That's a long name! And I didn't even fit the element of truffles in there...
Josh and I both agreed we'd be more than happy to receive this as a vegetarian main at any good restaurant. This. Was. Gooooood. One day, when I meet that benevolent benefactor who is just dying to invest in our cafe (or actually save up all the money to invest in it ourselves... whichever comes first), we will happily serve this dish. (Can you tell I'm proud of this one?)
Of course, simply prepared meals with high-quality ingredients rarely go wrong. So, perhaps I can't take all the credit. I was just so happy to have the idea of this dish speak to me one afternoon, then be able to make it materialize in such a satisfying way.
Oh, and speaking of high-quality ingredients:
Yes, you should: You should definitely indulge in $10 salt and $15 oil. (Fleur de Sel and White Truffle Oil, that is.) You really should. The tiniest little bit goes a really long way, and takes the simplest dish right over the line from just good to downright Amazing. Even the humble omelette can benefit from their magic. Treat yourself! You won't be sorry.
The idea for pot-roasting root vegetables, and dousing them in buttermilk, came from this month's issue of Bon Apetit. There's a profile piece on Rene Redzepi, chef and forager behind Noma. Want to eat there the next time you're in Copenhagen? Get a reservation like two years ago.
Anyway, Chef Redzepi likes to pot-roast a whole celeriac (celery root), and dress it with warm buttermilk and olives. He even tosses a couple of coffee beans in for good measure. I, however, am not a Danish avant-garde forager/chef, and I opted out of the coffee bean variation. I chose potatoes and parsnips, dropped the olives, added the truffle oil... served over French (or Le Puy) lentils stewed with herbs and... Success.
I generally prefer French lentils (the little black ones, most likely found in your natural food store's bulk bins) because they hold their shape better than brown and definitely better than their red cousins. Also, I love this idea of sort of treating hearty vegetables like meat. Expect to see more braised and pot-roasted non-meats taking center stage.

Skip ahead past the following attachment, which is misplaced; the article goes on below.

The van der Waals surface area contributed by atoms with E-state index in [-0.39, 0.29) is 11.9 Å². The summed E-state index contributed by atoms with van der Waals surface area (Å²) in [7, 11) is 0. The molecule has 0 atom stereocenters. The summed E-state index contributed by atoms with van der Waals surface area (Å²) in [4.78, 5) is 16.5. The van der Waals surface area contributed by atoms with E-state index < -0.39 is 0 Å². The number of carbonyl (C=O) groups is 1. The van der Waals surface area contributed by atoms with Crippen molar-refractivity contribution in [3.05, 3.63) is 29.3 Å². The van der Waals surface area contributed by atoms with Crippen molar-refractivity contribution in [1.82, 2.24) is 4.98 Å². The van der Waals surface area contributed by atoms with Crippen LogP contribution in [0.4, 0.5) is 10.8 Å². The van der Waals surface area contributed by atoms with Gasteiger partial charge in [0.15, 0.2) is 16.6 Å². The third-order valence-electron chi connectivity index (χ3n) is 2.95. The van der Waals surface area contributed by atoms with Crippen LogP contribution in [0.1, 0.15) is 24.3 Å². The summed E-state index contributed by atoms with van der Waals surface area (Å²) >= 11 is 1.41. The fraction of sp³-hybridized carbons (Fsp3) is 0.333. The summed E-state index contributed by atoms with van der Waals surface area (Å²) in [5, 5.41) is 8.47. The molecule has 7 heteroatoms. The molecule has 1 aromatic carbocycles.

2 TB extra-virgin olive oil
pinch of fennel seed
pinch of coriander seed
1 lb. parsnips, scrubbed but not peeled and quartered, lengthwise
5 medium-sized red potatoes, scrubbed but not peeled, quartered lengthwise
2 large shallots, peeled and sliced thin
1/2 stick unsalted butter, cut into cubes
1 bunch parsley, 1/2 c. reserved and chopped for garnish
3 sprigs fresh rosemary
4 sprigs fresh thyme
1 c. French lentils, picked over and rinsed
5 peppercorns, secured in small muslin bag or bit of cheesecloth
3 c. water
1 c. buttermilk
1 tsp. white truffle oil
fleur de sel
Heat 2 TB oil in large heavy pot over medium heat. Crush coriander and fennel with side of knife or spoon, add to oil and sauté until fragrant, 1-2 minutes. Add shallots and cook until translucent. Add parsnips and potatoes and cook, turning frequently, until golden on the edges, 10-15 minutes. Add butter and a large pinch of kosher salt. When butter begins to foam, reduce heat to medium-low. Add 1/2 c. water. Cover and cook, adding more water by the tablespoonful if pan is dry, until vegetables are very tender, about 35 minutes.
Meanwhile, bring 3 c. water to boil in medium pot. Add fresh herbs and lentils, stir and return to boil. Reduce heat and simmer until tender, about 30 minutes. The lentils will absorb most of the liquid. Once cooked, remove as many herb sprigs/twigs as you can find and spoon lentils into serving dish.
Top with parsnips and potatoes:
Toward the end of the lentils' cooking time, very gently warm buttermilk in a small pan (it will break/separate if warmed too much, so don't boil it!). Squeeze in a few drops fresh lemon juice and add the teaspoon of white truffle oil. Spoon sauce around the vegetables on each plate. Garnish with chopped parsley and a touch of fleur de sel. We enjoyed a very nice Cotes du Rhone with ours. Earthy undertones seemed to compliment the root vegetables and truffle oil.